The lower frame member 106 is mounted on a support post 108 attached to a base member 110. Preferably, the support post 108 is at least partially formed of a resilient spring 112, or similar easily deflectable element, to allow the frame to be displaced if struck by a pitched ball and then, without assistance or readjustment, return to its initial position. Also, it is desirable that the support post 108 also be elevationally adjustable so that the lower frame member 106, defining the lower boundary of the strike zone, can be selectively repositioned. The base member 110 preferably houses a battery 116 and an enclosure 118 for electronic components of the device which are described below in greater detail. Also, the base member 110 preferably has a velocity, or speed, numeric display panel 120, and a pair of light displays 122,124 for indicating balls or strikes. The speed, ball and strike displays are desirably mounted on the base member 110 at a position that is easily observable by the pitcher.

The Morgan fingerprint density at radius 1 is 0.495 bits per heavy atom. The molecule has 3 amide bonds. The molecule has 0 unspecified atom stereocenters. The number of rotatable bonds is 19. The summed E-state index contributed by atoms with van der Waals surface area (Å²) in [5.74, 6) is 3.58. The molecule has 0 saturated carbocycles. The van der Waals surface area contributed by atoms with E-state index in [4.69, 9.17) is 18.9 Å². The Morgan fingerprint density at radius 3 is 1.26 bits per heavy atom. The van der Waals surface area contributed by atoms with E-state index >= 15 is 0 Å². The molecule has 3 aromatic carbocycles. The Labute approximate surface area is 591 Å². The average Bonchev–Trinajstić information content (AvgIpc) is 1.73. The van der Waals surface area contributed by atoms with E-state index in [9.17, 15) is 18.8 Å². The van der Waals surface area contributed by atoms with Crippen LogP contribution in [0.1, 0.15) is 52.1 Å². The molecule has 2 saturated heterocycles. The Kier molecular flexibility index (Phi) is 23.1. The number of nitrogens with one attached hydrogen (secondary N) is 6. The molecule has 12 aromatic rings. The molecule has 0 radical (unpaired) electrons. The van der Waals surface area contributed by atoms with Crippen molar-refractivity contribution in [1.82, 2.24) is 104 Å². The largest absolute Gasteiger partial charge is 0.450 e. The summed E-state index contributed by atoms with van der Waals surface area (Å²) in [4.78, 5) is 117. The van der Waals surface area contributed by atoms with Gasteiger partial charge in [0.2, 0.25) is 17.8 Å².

Preferably, the tubular upper and lower frame members 104,106 are constructed of a plastic material such as acrylonitrile-butadiene-styrene (ABS), polycarbonate, polyester, polyethylene, ultrahigh-molecular-weight polyethylene (UHMWPE), polybutylene, polyurethane, and polyvinyl chloride (PVC). As an assembly aid, the straight horizontal and vertical components of the frame members 104,106 may be sections cut from a long pipe, and then joined at the corners of the U-shape by elbows. Importantly, the upper and lower frame members 104,106 have a core 126 constructed of a resilient foam material such as polyurethane or a foamed elastomer.

The resilient core 126, in cooperation with the tubular shell of the frame members 104,106 provides a shock resistant environment for a plurality of electromagnetic energy transmitters 128 mounted in the horizontal component of the lower frame member 106, and a plurality of electromagnetic energy receivers 130 mounted in the horizontal component of the upper frame member 104. In the preferred embodiment of the present invention, the electromagnetic energy transmitters 128 are narrow beam AlGaAs infrared-emitting diodes and the electromagnetic energy receivers 130 are infrared detectors. Other electromagnetic energy transmitters and receivers such as laser diodes, UV transmitters, or visible light sources with appropriate receivers capable of detecting emissions in the associated energy spectrums, may be used. However, these alternative transmitters and detectors have inherent disadvantages, such as cost, detection sensitivity, energy requirements and circuit complexity.